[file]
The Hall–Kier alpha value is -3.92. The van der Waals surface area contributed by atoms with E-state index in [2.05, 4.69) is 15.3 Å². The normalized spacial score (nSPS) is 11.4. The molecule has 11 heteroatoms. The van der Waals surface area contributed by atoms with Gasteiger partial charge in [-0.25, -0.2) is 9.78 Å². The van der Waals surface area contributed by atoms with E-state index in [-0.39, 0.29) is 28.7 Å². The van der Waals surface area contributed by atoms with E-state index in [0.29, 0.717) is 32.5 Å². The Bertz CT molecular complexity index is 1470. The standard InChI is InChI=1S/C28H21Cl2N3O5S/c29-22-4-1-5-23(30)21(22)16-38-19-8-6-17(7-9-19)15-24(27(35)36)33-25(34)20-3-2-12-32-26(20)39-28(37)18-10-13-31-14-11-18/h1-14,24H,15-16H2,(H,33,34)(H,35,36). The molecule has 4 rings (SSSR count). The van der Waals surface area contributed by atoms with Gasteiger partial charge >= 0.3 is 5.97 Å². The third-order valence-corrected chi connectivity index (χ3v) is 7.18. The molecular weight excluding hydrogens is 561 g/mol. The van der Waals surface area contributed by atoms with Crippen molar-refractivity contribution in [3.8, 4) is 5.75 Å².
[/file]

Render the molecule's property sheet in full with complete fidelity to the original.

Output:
The Hall–Kier alpha value is -3.92. The van der Waals surface area contributed by atoms with E-state index in [2.05, 4.69) is 15.3 Å². The normalized spacial score (nSPS) is 11.4. The molecule has 11 heteroatoms. The van der Waals surface area contributed by atoms with Gasteiger partial charge in [-0.25, -0.2) is 9.78 Å². The van der Waals surface area contributed by atoms with E-state index in [-0.39, 0.29) is 28.7 Å². The van der Waals surface area contributed by atoms with E-state index in [0.29, 0.717) is 32.5 Å². The Bertz CT molecular complexity index is 1470. The standard InChI is InChI=1S/C28H21Cl2N3O5S/c29-22-4-1-5-23(30)21(22)16-38-19-8-6-17(7-9-19)15-24(27(35)36)33-25(34)20-3-2-12-32-26(20)39-28(37)18-10-13-31-14-11-18/h1-14,24H,15-16H2,(H,33,34)(H,35,36). The molecule has 4 rings (SSSR count). The van der Waals surface area contributed by atoms with Gasteiger partial charge >= 0.3 is 5.97 Å². The third-order valence-corrected chi connectivity index (χ3v) is 7.18. The molecular weight excluding hydrogens is 561 g/mol. The van der Waals surface area contributed by atoms with Crippen molar-refractivity contribution in [3.8, 4) is 5.75 Å².